Republican Rep. Mike Coffman, whose suburban Denver district is one-fifth Hispanic, says of Trump in one spot, “Honestly, I don’t care for him much.”

Trump’s problems with crucial voters and Democratic nominee Hillary Clinton‘s modest but distinct advantage in most polls have emboldened Democrats to hunt for additional GOP seats.

They’ve already spent against conservative Rep. Scott Garrett in New Jersey suburbs of New York City and have hopes of grabbing seats around Minneapolis, Orlando and central New York. They envision benefiting from diminished voter turnout by Republican moderates appalled at Trump and conservatives who distrust him.

“Our biggest concern is turnout,” but it’s also a problem for Democrats, said Mike Shields, top aide for the Congressional Leadership Fund and the American Action Network, which back House GOP candidates.


Republicans argue that Clinton poses problems, too. Polls find much dislike for her, too, and Republicans are hoping for lower turnout by young liberals who preferred Vermont Sen. Bernie Sanders, Clinton’s Democratic presidential rival, and by blacks no longer drawn to vote by Obama.

Should Trump’s defeat appear inevitable, House Republicans could cast themselves as a brake on a Clinton administration. So far they’ve used that sparingly.

One GOP fundraising email signed by House Speaker Paul Ryan, R-Wis., says, “I worry about what will happen if Hillary Clinton is elected president.”

Republished with permission of the Associated Press.

Alan and Dena Grayson blame losses on ‘sewer money,’ don’t rule out political comebacks

Don’t expect U.S. Rep. Alan Grayson to offer any support to fellow Democratic U.S. Rep. Patrick Murphy in what is likely to be a brutal U.S. Senate contest with Republican U.S. Sen. Marco Rubio.

“Absolutely not,” Grayson told Wednesday, before accusing Murphy of running “possibly the dirtiest campaign that Florida has ever seen” and bringing up his previous allegations that Murphy is no Democrat.

Murphy, of Palm Beach Gardens, thrashed Grayson, of Orlando, on Tuesday in the Democratic U.S. Senate primary. Murphy took 59 percent of the vote to Grayson’s 18 percent, with Miami lawyer Pam Keith grabbing 15 percent.

The overwhelming victory puts Murphy up against Rubio, who won his own overwhelming victory Tuesday. This fall’s campaign is likely to be bloody and close. Grayson, a progressive-wing icon in the Democratic Party, might be able to inspire a few progressive voters to support Murphy. But he won’t.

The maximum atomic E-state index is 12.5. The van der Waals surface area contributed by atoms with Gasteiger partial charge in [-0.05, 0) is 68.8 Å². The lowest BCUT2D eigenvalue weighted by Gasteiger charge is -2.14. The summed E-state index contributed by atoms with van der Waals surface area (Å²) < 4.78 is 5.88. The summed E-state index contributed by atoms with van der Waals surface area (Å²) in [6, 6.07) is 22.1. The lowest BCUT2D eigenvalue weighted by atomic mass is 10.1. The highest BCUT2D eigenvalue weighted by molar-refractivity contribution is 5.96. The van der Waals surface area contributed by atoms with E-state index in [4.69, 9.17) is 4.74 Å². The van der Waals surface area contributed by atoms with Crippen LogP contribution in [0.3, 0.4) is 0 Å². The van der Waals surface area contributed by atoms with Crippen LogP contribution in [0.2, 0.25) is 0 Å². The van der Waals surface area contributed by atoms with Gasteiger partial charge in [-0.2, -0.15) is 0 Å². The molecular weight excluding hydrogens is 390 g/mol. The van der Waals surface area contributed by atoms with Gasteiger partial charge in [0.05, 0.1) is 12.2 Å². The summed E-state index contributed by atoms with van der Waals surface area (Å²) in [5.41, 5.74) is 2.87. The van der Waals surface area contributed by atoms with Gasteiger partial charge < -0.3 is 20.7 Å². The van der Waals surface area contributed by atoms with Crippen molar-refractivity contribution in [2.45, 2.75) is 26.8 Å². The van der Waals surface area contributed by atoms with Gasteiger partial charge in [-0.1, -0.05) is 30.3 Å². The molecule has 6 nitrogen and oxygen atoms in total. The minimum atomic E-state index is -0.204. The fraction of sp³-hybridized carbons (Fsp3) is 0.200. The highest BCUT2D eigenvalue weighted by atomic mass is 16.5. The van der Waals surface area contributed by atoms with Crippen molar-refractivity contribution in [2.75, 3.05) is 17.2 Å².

Grayson blamed his fall in the Democratic primary — he once was running pretty close to Murphy in statewide polls — on what he called “sewer money”: advertising blitzes this summer by the Democratic Senate Campaign Committee’s Senate Majority PAC, funded by Murphy’s father; and on the $4 million Grayson said Murphy collected from Wall Street interests and spent.

The same is true for Grayson’s wife, Dena Grayson, who lost her bid for the Democratic primary nomination to run for his seat in CD 9. In a separate interview with, she too blamed her loss on “sewer money,” PAC money that supported winner state Sen. Darren Soto in the closing weeks.

Soto got 36 percent, and Grayson and Susannah Randolph each got 28 percent.

Murphy’s campaign declined to comment on Alan Grayson’s statements. Soto’s did not respond to a request for comment on Dena Grayson’s statements.

Neither of the Graysons believe they are finished with politics.

First, they’re planning a honeymoon. The couple were married May 29 and a couple of days later hit the campaign trails. They’re not providing details of their honeymoon plans.

She called the honeymoon “first and foremost,” saying, “So much for marrying for political reasons; I married for love.”

After that, Alan Grayson said he plans to finish his term as representative to Florida’s 9th Congressional District by trying to get a few more amendments passed to support his causes and after that he is undecided what he will do next.

He left the door open for another possible statewide campaign in Florida in the future. He noted he carried Orange and Osceola counties and five Florida Panhandle counties — areas where his campaign ran big, late TV blitzes — and said there may be prospects from that.